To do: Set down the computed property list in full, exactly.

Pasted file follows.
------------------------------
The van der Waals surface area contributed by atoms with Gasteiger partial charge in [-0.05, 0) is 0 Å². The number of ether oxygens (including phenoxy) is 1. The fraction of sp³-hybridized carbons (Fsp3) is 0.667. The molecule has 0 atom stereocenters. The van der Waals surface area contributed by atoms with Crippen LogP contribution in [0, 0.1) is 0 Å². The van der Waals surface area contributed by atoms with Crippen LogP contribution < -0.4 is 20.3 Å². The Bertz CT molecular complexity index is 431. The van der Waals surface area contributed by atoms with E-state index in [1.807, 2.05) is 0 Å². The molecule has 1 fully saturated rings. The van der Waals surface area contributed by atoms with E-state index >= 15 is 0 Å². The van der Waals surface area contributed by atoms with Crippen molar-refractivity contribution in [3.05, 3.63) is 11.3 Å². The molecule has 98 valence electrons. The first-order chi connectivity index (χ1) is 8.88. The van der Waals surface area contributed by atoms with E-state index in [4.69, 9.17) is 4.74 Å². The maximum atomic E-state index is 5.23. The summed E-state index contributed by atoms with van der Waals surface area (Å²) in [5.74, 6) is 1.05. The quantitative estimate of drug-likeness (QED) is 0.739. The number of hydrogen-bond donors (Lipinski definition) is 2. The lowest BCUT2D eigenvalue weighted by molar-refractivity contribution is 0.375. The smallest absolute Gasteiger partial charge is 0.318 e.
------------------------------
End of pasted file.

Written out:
The van der Waals surface area contributed by atoms with Gasteiger partial charge in [-0.05, 0) is 0 Å². The number of ether oxygens (including phenoxy) is 1. The fraction of sp³-hybridized carbons (Fsp3) is 0.667. The molecule has 0 atom stereocenters. The van der Waals surface area contributed by atoms with Crippen LogP contribution in [0, 0.1) is 0 Å². The van der Waals surface area contributed by atoms with Crippen LogP contribution < -0.4 is 20.3 Å². The Bertz CT molecular complexity index is 431. The van der Waals surface area contributed by atoms with E-state index in [1.807, 2.05) is 0 Å². The molecule has 1 fully saturated rings. The van der Waals surface area contributed by atoms with E-state index >= 15 is 0 Å². The van der Waals surface area contributed by atoms with Crippen molar-refractivity contribution in [3.05, 3.63) is 11.3 Å². The molecule has 98 valence electrons. The first-order chi connectivity index (χ1) is 8.88. The van der Waals surface area contributed by atoms with E-state index in [4.69, 9.17) is 4.74 Å². The maximum atomic E-state index is 5.23. The summed E-state index contributed by atoms with van der Waals surface area (Å²) in [5.74, 6) is 1.05. The quantitative estimate of drug-likeness (QED) is 0.739. The number of hydrogen-bond donors (Lipinski definition) is 2. The lowest BCUT2D eigenvalue weighted by molar-refractivity contribution is 0.375. The smallest absolute Gasteiger partial charge is 0.318 e.